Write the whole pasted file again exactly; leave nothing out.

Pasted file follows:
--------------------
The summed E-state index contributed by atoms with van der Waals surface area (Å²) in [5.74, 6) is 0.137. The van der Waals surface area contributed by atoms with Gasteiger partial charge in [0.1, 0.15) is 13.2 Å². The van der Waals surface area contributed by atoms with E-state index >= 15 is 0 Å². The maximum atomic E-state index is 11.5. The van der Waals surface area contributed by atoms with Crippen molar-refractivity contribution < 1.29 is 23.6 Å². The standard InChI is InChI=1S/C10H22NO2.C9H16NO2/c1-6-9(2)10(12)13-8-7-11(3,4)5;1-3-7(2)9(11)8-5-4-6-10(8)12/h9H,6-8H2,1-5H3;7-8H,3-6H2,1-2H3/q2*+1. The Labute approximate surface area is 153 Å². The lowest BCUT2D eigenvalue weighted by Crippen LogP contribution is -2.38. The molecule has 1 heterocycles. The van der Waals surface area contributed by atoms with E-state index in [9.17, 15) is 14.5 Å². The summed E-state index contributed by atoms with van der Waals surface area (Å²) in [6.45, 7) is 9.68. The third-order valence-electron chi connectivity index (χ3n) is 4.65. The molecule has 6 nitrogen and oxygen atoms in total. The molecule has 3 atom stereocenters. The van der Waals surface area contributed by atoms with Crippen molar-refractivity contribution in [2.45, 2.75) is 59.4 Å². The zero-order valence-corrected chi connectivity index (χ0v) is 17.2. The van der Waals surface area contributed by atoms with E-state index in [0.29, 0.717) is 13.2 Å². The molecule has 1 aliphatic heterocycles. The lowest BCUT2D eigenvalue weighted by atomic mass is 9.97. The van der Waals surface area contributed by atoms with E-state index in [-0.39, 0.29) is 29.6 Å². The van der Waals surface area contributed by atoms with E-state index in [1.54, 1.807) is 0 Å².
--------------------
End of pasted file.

The summed E-state index contributed by atoms with van der Waals surface area (Å²) in [5.74, 6) is 0.137. The van der Waals surface area contributed by atoms with Gasteiger partial charge in [0.1, 0.15) is 13.2 Å². The van der Waals surface area contributed by atoms with E-state index >= 15 is 0 Å². The maximum atomic E-state index is 11.5. The van der Waals surface area contributed by atoms with Crippen molar-refractivity contribution < 1.29 is 23.6 Å². The standard InChI is InChI=1S/C10H22NO2.C9H16NO2/c1-6-9(2)10(12)13-8-7-11(3,4)5;1-3-7(2)9(11)8-5-4-6-10(8)12/h9H,6-8H2,1-5H3;7-8H,3-6H2,1-2H3/q2*+1. The Labute approximate surface area is 153 Å². The lowest BCUT2D eigenvalue weighted by Crippen LogP contribution is -2.38. The molecule has 1 heterocycles. The van der Waals surface area contributed by atoms with E-state index in [9.17, 15) is 14.5 Å². The summed E-state index contributed by atoms with van der Waals surface area (Å²) in [6.45, 7) is 9.68. The third-order valence-electron chi connectivity index (χ3n) is 4.65. The molecule has 6 nitrogen and oxygen atoms in total. The molecule has 3 atom stereocenters. The van der Waals surface area contributed by atoms with Crippen molar-refractivity contribution in [2.45, 2.75) is 59.4 Å². The zero-order valence-corrected chi connectivity index (χ0v) is 17.2. The van der Waals surface area contributed by atoms with E-state index in [0.29, 0.717) is 13.2 Å². The molecule has 1 aliphatic heterocycles. The lowest BCUT2D eigenvalue weighted by atomic mass is 9.97. The van der Waals surface area contributed by atoms with E-state index in [-0.39, 0.29) is 29.6 Å². The van der Waals surface area contributed by atoms with E-state index in [1.54, 1.807) is 0 Å².